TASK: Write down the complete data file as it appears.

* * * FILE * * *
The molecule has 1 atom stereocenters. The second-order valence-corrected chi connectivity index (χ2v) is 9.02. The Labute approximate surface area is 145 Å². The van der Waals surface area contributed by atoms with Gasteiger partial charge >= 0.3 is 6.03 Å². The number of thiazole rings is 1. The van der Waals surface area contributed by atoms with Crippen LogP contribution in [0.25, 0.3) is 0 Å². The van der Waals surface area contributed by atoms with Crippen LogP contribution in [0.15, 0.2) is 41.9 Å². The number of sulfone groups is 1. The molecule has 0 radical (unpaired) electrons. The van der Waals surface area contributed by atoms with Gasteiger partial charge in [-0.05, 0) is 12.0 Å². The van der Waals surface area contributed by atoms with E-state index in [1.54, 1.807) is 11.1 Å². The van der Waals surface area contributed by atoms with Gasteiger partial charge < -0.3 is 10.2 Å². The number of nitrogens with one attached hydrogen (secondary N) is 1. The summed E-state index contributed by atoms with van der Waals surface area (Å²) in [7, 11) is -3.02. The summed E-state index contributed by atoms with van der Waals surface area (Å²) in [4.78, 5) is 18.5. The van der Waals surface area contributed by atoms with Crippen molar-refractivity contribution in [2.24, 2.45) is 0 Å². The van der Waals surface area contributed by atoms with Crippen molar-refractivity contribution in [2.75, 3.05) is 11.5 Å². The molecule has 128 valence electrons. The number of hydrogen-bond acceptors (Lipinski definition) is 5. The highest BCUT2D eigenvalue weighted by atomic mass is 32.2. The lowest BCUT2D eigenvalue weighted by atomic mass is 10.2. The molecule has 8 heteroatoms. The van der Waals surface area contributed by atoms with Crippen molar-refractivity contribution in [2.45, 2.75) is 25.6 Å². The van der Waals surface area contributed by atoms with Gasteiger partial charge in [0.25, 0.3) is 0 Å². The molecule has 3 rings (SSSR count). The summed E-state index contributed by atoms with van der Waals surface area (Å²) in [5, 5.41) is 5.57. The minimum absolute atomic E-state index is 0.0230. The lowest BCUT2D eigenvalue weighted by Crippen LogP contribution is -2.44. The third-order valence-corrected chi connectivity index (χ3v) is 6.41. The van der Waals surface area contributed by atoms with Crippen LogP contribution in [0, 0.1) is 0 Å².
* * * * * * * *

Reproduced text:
The molecule has 1 atom stereocenters. The second-order valence-corrected chi connectivity index (χ2v) is 9.02. The Labute approximate surface area is 145 Å². The van der Waals surface area contributed by atoms with Gasteiger partial charge >= 0.3 is 6.03 Å². The number of thiazole rings is 1. The van der Waals surface area contributed by atoms with Crippen LogP contribution in [0.25, 0.3) is 0 Å². The van der Waals surface area contributed by atoms with Crippen LogP contribution in [0.15, 0.2) is 41.9 Å². The number of sulfone groups is 1. The molecule has 0 radical (unpaired) electrons. The van der Waals surface area contributed by atoms with Gasteiger partial charge in [-0.05, 0) is 12.0 Å². The van der Waals surface area contributed by atoms with E-state index in [1.54, 1.807) is 11.1 Å². The van der Waals surface area contributed by atoms with Gasteiger partial charge < -0.3 is 10.2 Å². The number of nitrogens with one attached hydrogen (secondary N) is 1. The summed E-state index contributed by atoms with van der Waals surface area (Å²) in [7, 11) is -3.02. The summed E-state index contributed by atoms with van der Waals surface area (Å²) in [4.78, 5) is 18.5. The van der Waals surface area contributed by atoms with Crippen molar-refractivity contribution in [2.24, 2.45) is 0 Å². The van der Waals surface area contributed by atoms with Crippen molar-refractivity contribution in [2.75, 3.05) is 11.5 Å². The molecule has 128 valence electrons. The number of hydrogen-bond acceptors (Lipinski definition) is 5. The highest BCUT2D eigenvalue weighted by atomic mass is 32.2. The lowest BCUT2D eigenvalue weighted by atomic mass is 10.2. The molecule has 8 heteroatoms. The van der Waals surface area contributed by atoms with Crippen molar-refractivity contribution in [2.45, 2.75) is 25.6 Å². The van der Waals surface area contributed by atoms with Gasteiger partial charge in [0.25, 0.3) is 0 Å². The molecule has 3 rings (SSSR count). The summed E-state index contributed by atoms with van der Waals surface area (Å²) in [5, 5.41) is 5.57. The minimum absolute atomic E-state index is 0.0230. The lowest BCUT2D eigenvalue weighted by Crippen LogP contribution is -2.44. The third-order valence-corrected chi connectivity index (χ3v) is 6.41. The van der Waals surface area contributed by atoms with Crippen LogP contribution in [0, 0.1) is 0 Å².